I Am a Family Caregiver: Meet Pegi


I Am a Family Caregiver: Meet Pegi

(Editor’s Note: We continue our I Am a Family Caregiver campaign by featuring Pegi Foulkrod, who cares for her husband. Our questions and her answers follow.)

pegiandjim_iam Pegi and her husband, Jim, after meeting me for lunch during one of my visits to Fort Lauderdale. Photo by me.

Caregiving.com: Fill in the blank: I am____.
Pegi: I am a retired businesswoman, wife, friend and caregiver.

Caregiving.com: What's the biggest misconception that others have about family caregiver?
Pegi: That we are victims or saints. We are just ordinary people who have ended up in extraordinary circumstances.

Caregiving.com: What would you like others to understand about your role as a family caregiver?
Pegi: I choose to care for my husband. It is not a burden, in some strange way it is a blessing. We did not ask for this life, but it's the one we have. We work hard at maintaining some semblance of normalcy and continue to be hopeful for a future together.

Caregiving.com: How do you describe what family caregivers do?
Pegi: There are times it's hard. Really hard. Family caregivers do the work of nurses, diagnosticians, nutritionists and aides. We are constantly vigilant. There are times your caree may need as much assistance as a newborn and other times barely any. We need to be flexible and to be able to change with each new challenge.

Caregiving.com: How can others help you?
Pegi: The most important thing to do is to just understand, to support. Don't criticize, don't try and tell us how we should be doing something if you've not walked in our shoes. Don't ask,"How do you do it?". If you have the time or the energy offer specific help. "Can I sit with your caree for a couple hours so you can go....". Generic offers of help are usually just that; general and may be well intentioned but will often end there if you are not specific. Medical professionals can be more discreet. Do not ask me if my husband can do this or that when he is sitting or laying right here and capable of giving his own answers. Show us both respect, not pity.

Caregiving.com: What's one tip you suggest that helps another family caregiver?
Pegi: Try not to be afraid. You will find that you are stronger and more capable than you ever thought possible. Tasks that sound overwhelming will become second nature, you will learn and grow with the needs of your caree. No one plans for this situation, we all enter it by surprise. Do the best you can, ask for help when you need it, and try to make some time to refuel yourself. Always try to find some humor, some love and some moments to treasure in each day.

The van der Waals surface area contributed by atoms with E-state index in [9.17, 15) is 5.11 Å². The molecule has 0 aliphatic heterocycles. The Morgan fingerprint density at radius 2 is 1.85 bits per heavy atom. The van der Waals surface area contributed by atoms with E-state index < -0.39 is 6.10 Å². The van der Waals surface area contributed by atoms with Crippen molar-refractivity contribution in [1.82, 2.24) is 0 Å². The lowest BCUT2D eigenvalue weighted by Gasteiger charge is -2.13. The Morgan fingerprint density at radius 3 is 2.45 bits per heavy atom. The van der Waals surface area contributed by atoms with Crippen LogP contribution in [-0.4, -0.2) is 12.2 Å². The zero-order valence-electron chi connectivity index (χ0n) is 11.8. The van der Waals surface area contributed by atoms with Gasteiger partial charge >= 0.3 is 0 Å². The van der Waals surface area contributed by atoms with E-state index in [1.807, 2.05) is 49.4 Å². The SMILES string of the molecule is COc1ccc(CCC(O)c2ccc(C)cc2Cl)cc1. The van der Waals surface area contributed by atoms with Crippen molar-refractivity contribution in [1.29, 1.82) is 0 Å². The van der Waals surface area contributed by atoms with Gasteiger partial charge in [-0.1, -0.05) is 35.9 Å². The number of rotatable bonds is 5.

Caregiving.com: Briefly tell us about your caregiving situation.
Pegi: My husband was first diagnosed with type 2 diabetes in 1997. Diabetes is the disease that keeps on giving; within two years he already had three major vascular surgeries, PVD, CAD, CKD, Peripheral Neuropathy etc. All the offshoots of diabetes. For well over a decade we continued to live a relatively normal live, knowing that all these were chronic and degenerative. In 2012 he was diagnosed with a rare, crippling disease called Syringomyelia. This has left him paralyzed and wheelchair bound. He adapted well and is normally a very independent paraplegic.

This past January he went into renal failure. We now add three trips to dialysis a week to our lives. In July he had multiple heart attacks that required emergency double bypass surgery. Recovering from this is difficult; with the limitations for surgery he is unable to use his upper body, which has become his legs. He came home for ten days, and had to return to the hospital where we found out he had two mini strokes. We are thankful that the results show no significant blockage and the neurologists believes they happened during the surgery. He is home now working on recovery and rehabilitation. We are looking forward to him regaining his strength and independence.

Caregiving.com: What do you hope to accomplish during your life?
Pegi: In the future, my husband and I are planning for more normal retirement activities and many quality and healthier years ahead. This is what we both would like to accomplish.

I also want to be able to help other caregivers, to let them know they are not alone. Whether it's by recommending this site, and/or taking a few minutes with fellow caregivers I meet in my travels, especially those I run into in hospital situations who are either new to caregiving or feeling isolated.

Visit Pegi’s blog to read more of her caregiving story.

(We’d love to feature your story in our campaign–just complete our “I Am a Family Caregiver” campaign questionnaire. If you are a working family caregiver, feel free to also share your story as part of our Hire a Family Caregiver campaign.)

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Pegi, thanks for sharing your wonderful words of wisdom!